“Our IMI Pharma Ledger will use Blockchain technology to see how it could help recruitment in clinical trials. The Clinical Trial eRecruitment use case aims to create a neutral, industry-wide utility to help patients or their healthcare providers more efficiently find clinical trials which match their health profiles and interests.”

An additional intervention from the audience on this topic came from Jenny Camaradou. Jenny mentioned some emerging EU chapters concerning patient engagement and blockchain, though it’s generally fairly US-centric.

According to a report from CB Insights, applications for Blockchain & distributed ledger technology in Pharma could help solve some of the biggest industry challenges, from managing patient data to tracking drugs through the supply chain.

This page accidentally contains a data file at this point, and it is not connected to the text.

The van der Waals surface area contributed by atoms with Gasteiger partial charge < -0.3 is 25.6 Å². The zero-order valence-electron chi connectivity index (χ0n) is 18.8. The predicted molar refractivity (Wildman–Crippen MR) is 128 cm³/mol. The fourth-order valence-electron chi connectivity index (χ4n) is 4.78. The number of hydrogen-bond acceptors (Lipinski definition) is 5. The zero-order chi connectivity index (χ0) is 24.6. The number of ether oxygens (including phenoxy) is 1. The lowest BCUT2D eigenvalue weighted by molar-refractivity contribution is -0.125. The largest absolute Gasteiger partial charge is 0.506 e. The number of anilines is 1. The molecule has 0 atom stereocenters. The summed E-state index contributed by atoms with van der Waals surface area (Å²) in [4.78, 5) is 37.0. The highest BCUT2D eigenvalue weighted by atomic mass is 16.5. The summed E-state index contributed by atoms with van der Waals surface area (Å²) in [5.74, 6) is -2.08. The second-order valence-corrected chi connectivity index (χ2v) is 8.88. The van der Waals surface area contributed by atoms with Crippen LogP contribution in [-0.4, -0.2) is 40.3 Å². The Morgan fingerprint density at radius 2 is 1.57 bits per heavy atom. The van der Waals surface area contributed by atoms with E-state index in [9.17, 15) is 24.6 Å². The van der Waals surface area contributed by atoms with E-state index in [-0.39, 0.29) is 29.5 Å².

My take, as a Blockchain business consultant, is that Blockchain technology is being increasingly harnessed in clinical trials to:

  • provide strict security & traceability of data
  • enable real-time decision making and robust governance
  • ensure data integrity via Smart Contracts – historicity & inviolability of data for the whole document flow in a clinical trial

Even more specifically, Blockchain can be used to add value to a variety of processes:

  • Tracking and timestamping clinical trials using blockchain smart contracts – ensuring the most accurate results.
  • Improving informed consent – in collaboration with AstraZeneca, Novartis, and Pistoia Alliance, Spherity has worked on a use case to enable an interactive, engaging, and trust-based Informed Consent Form experience for patients.